The Other Manson Family: A young couple from Boston embarked on a cross-country journey that would lead them to the heart of Los Angeles. Little did they know that their introduction to the City of Angels would be intertwined with Manson Distributing Corporation.
This is a glimpse into the glitzy allure of Hollywood nights as the couple navigated through an era of transition on the Sunset Strip, all while forging their paths in the enigmatic realm of the entertainment industry.
Join us on a journey back in time to late ’70s LA, where Clark Apartments, Aladdin’s lamps, and the city’s vibrant pulse painted the canvas of their story.
The Other Manson Family: Hollywood Nights in the Late ’70s: A Journey into Manson Distributing Corporation
In 1977, my significant other and I embarked on a cross-country journey from Boston to Los Angeles, driving a “drive-away” Impala through a challenging blizzard.
Natasha, my mother-in-law, secured us a one-bedroom apartment in the Clark Apartments, perched uphill from the iconic Whiskey a Go-Go.
Once graced by Dionne Warwick and later Motley Crue, our new residence offered a neglected charm but felt like a slice of cockeyed heaven in the heart of LA.
Amidst bouncing between temporary positions at IBM legal and Pepperdine’s forgotten Watts campus.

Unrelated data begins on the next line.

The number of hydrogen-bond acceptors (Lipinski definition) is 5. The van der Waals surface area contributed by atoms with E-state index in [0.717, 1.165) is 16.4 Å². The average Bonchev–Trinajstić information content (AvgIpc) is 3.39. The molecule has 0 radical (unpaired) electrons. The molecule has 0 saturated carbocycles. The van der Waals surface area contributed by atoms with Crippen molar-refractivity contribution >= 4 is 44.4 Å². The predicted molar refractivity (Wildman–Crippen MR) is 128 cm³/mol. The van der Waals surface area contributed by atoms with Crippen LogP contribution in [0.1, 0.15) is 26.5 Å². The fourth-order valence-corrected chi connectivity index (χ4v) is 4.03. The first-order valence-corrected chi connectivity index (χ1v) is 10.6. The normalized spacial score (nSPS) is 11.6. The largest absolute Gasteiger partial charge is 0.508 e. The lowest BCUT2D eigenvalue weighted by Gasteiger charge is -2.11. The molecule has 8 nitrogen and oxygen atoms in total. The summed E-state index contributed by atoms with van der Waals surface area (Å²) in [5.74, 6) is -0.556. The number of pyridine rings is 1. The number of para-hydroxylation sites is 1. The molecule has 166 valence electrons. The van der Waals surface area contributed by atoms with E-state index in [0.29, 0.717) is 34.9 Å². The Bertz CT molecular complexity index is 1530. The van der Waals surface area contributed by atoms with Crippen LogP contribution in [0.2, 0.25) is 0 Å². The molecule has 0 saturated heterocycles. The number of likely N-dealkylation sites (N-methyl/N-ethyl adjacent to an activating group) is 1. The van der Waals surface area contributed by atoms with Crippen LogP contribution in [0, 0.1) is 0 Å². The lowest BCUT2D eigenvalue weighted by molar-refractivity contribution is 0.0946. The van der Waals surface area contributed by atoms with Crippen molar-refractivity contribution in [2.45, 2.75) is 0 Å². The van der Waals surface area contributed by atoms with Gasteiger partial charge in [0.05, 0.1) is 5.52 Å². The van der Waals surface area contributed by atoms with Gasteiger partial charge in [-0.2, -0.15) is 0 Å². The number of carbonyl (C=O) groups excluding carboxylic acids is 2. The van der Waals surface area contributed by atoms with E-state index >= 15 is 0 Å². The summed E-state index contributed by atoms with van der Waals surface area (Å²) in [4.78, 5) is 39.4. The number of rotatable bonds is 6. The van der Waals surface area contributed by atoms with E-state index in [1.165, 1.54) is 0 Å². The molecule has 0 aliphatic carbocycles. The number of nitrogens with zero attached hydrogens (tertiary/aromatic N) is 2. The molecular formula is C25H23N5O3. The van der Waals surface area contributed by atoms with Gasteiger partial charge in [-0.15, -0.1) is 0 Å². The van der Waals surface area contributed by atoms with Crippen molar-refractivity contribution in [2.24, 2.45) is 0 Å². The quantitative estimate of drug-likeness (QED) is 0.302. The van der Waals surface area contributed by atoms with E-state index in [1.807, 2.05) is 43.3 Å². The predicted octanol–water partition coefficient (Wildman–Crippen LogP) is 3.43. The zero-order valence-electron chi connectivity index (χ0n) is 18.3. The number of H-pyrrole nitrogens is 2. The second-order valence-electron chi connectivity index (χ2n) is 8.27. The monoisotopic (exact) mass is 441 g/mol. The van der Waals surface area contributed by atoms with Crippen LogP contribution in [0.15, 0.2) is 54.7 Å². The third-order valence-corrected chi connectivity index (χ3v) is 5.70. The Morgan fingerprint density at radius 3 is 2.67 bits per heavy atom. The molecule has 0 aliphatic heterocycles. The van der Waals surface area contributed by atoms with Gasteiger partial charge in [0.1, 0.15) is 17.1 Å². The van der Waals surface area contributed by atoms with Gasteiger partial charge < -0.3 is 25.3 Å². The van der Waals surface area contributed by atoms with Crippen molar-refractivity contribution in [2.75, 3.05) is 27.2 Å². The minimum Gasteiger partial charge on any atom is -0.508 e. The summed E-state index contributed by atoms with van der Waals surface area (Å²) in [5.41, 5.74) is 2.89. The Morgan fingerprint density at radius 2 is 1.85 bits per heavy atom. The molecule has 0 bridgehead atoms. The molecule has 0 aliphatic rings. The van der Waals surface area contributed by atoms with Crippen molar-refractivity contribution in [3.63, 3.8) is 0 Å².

I yearned for a taste of Hollywood glitz. Natasha’s connection landed me an interview at Manson Distributing Corporation, a film distributor conveniently located blocks away from Clark Apartments.
Michael Goldman, the somewhat awkward and jovial president, hired me, showcasing the influence of Tinsel Town nepotism.
Manson Distributing Corporation exuded an unassuming charm at 9145 Sunset Boulevard in the Aladdin Building, marked by a conspicuous brass Aladdin’s lamp over the entrance.
The neighboring landmarks, from the Cock’n Bull tavern to La Maganette, set the stage for my cinematic journey.
Amid iconic eateries like Scandia and the presence of Dick Clark Productions and the Paul Kohner Agency, Manson Distributing Corporation became the epicenter of my Hollywood adventure.
As I settled into my new job, the Sunset Strip transformed from the sixties’ remnants to the seventies’ stumbling steps.
Filthy McNasty’s faced its last gasp, Power Burger delivered super beef shots, and the likes of Turner, Old World, and Mirabelle’s added character to the culinary landscape.
The music scene thrived at The Roxy and the Whiskey, Tower Records stood as the vinyl cosmos center, and the Hollywood Vampires era gave way to the emerging metal scene. This was the vibrant backdrop of my life in LA during the late ’70s.